V O I C E S

I’ve just read in Discover Magazine that scientists have enough anatomical info about woolly mammoths, extinct birds and dinosaurs, and even our ancient human ancestor, Lucy, to recreate their voices. That’s amazing, but in some ways, it makes me sad.

It will be wonderful and instructive to hear all those ancient sounds, but the vocal chords I wish I could resurrect are my mother’s. Because of Mom, I grew up with music. I’ve written before about how she sang every waking moment of every day.

She said, “There’s never a moment some melody doesn’t pour through my head.”

Those melodies poured through our home, providing a lovely background to my childhood–when I wasn’t out climbing trees or carrying my sister around on my back, playing horse and rider.

I’ve also written about my mother’s career as a big band canary, but I’ve never mentioned the time I made her cry.

I was a little kid—a preschooler—and I was playing in her bedroom. I don’t think I was supposed to be there and I know I was not supposed to play with the old 78 rpm records. But I found them—the ones hidden away—and I dropped one. Predictably, it shattered.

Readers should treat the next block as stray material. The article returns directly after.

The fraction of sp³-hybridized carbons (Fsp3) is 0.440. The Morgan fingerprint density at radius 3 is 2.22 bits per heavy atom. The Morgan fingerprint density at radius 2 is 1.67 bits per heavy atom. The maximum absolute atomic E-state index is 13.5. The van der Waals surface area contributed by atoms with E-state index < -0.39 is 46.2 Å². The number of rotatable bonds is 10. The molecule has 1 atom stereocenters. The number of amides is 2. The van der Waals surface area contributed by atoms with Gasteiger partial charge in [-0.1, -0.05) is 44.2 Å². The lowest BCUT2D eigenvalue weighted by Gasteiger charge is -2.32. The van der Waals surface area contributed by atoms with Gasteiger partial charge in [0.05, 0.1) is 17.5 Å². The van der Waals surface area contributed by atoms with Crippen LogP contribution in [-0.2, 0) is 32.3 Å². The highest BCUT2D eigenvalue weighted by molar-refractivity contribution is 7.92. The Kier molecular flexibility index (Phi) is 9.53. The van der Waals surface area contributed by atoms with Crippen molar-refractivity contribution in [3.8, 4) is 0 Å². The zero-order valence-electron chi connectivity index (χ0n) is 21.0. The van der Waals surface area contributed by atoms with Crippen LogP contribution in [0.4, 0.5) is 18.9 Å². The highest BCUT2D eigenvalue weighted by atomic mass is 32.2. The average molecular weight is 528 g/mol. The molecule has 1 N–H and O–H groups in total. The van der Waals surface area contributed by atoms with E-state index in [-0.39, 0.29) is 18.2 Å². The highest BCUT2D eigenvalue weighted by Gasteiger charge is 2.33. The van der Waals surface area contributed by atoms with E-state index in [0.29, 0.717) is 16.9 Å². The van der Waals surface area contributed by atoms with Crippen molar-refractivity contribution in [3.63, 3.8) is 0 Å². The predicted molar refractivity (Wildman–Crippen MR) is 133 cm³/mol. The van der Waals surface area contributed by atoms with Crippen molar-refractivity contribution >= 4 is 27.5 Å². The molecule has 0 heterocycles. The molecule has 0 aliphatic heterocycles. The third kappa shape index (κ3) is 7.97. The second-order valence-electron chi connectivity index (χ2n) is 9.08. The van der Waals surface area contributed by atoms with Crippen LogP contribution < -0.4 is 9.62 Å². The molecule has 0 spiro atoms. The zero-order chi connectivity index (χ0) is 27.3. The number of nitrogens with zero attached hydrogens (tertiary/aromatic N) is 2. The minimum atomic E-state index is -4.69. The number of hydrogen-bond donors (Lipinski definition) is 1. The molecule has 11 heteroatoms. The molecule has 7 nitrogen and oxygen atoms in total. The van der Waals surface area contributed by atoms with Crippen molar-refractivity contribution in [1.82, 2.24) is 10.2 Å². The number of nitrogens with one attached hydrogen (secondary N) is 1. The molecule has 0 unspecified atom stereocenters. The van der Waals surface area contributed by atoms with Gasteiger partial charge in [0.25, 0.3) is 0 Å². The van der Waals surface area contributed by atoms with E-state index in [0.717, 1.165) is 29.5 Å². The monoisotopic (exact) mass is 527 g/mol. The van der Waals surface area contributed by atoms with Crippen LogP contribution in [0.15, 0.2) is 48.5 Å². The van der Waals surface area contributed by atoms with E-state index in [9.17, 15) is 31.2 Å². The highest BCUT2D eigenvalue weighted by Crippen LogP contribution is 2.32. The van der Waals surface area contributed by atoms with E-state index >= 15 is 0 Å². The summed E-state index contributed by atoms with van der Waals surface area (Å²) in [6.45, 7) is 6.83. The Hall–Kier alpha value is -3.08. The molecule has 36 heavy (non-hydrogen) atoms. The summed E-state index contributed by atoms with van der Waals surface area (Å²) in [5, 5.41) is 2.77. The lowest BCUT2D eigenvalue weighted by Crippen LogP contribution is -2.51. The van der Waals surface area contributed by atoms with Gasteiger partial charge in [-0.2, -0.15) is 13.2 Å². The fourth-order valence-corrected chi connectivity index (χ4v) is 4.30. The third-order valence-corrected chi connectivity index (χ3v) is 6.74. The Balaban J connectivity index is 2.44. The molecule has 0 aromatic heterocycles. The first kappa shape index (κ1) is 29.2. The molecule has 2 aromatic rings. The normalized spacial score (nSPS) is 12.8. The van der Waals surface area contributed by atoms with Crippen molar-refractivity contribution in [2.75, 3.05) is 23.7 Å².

When she found me, I don’t think my mother even paddled me. I don’t remember that she did. I do remember that she cried. I did not know until much later that the voice on the record was hers.

So I have only my own voice, my range is as broad as hers, but a little lower. And I have my memory of tunes—a lullaby she sang to me—she was Irish and I think the chorus must have been Gaelic. She sang—”Down in the meddie in an iddie biddie pool, fam three little fiddie and a mama fiddie too.” I remember songs like Somewhere Over the Rainbow and Serenade in Blue, Blues in the Night and Deep Purple. She learned new songs as they came out—often from the Lawrence Welk show on Friday nights. We watched it every week.

I just wish those paleontologists could recreate my mother’s voice. Wish I’d had the sense to record it when I had the chance.

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